I was one of the many affected by yesterday’s Gmail outage.
The reason for all of these problems?
Here’s what happened: This morning (Pacific Time) we took a small fraction of Gmail’s servers offline to perform routine upgrades. This isn’t in itself a problem — we do this all the time, and Gmail’s web interface runs in many locations and just sends traffic to other locations when one is offline.
However, as we now know, we had slightly underestimated the load which some recent changes (ironically, some designed to improve service availability) placed on the request routers — servers which direct web queries to the appropriate Gmail server for response. At about 12:30 pm Pacific a few of the request routers became overloaded and in effect told the rest of the system “stop sending us traffic, we’re too slow!”. This transferred the load onto the remaining request routers, causing a few more of them to also become overloaded, and within minutes nearly all of the request routers were overloaded. As a result, people couldn’t access Gmail via the web interface because their requests couldn’t be routed to a Gmail server. IMAP/POP access and mail processing continued to work normally because these requests don’t use the same routers.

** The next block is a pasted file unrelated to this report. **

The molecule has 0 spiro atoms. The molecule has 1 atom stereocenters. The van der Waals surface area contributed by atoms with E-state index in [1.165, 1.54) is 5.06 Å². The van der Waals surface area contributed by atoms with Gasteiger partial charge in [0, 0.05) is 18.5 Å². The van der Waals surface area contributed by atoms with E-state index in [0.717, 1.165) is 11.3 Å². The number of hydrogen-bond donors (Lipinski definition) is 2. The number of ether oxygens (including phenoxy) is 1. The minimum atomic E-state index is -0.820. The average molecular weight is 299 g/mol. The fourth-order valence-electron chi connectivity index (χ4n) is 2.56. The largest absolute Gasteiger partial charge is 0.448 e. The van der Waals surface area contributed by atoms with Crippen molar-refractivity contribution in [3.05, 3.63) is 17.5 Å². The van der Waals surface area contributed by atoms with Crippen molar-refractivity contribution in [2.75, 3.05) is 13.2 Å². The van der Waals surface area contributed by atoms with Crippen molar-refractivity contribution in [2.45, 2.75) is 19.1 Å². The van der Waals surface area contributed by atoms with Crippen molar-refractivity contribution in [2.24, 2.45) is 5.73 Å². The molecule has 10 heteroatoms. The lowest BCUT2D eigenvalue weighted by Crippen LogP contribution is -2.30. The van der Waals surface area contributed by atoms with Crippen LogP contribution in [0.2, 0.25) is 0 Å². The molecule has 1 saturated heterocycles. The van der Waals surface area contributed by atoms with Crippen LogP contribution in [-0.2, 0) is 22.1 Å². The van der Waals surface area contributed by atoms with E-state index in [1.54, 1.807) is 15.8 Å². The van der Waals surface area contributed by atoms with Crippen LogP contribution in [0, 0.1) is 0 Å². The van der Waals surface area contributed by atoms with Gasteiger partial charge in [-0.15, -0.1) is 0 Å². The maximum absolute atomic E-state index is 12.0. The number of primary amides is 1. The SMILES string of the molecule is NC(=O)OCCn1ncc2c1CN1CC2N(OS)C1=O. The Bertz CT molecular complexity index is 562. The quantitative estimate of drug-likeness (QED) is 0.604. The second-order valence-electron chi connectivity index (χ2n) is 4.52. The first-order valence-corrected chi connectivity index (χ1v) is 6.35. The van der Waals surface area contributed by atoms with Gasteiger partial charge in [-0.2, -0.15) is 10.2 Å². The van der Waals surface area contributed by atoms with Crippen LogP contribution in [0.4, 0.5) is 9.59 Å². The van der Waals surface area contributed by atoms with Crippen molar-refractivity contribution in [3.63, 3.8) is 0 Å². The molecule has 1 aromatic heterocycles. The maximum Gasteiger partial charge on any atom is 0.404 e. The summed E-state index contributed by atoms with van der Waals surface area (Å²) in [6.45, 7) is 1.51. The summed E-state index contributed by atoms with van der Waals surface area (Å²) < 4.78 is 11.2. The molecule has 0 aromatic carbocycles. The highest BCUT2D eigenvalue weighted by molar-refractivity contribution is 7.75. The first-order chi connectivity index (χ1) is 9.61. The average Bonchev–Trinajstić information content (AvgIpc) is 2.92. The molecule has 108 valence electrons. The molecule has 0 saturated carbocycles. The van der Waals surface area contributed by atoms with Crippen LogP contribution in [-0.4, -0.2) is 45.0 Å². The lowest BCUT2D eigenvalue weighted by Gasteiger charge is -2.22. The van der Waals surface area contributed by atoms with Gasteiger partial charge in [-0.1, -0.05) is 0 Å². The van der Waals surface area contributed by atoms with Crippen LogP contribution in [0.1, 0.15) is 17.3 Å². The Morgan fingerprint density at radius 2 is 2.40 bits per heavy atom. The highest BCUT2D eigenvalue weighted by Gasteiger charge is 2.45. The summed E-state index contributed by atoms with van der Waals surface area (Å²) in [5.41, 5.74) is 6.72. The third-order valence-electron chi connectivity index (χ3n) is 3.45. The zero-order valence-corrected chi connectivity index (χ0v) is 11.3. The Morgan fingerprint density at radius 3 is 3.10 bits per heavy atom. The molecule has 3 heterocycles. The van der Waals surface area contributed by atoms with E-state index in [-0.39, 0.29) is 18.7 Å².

It would seem that Gmail and other Google services live in a pretty fragile existence if only a few servers going down can cascade to the rest of the system and cause massive outages. Flexibility and scalability is a two-way street: if traffic is automatically redirected, things like this can occur as easily as the addition of capacity.
Realisitcally, will this outage force me to change my mail provider? No. Will I continue to use (and be productive with) the Google Tools? Of course. But they took a hefty hit on their stock price yesterday because of this outage. It will be interesting to see some of the short- and longer-term ramifications from yesterday’s problems.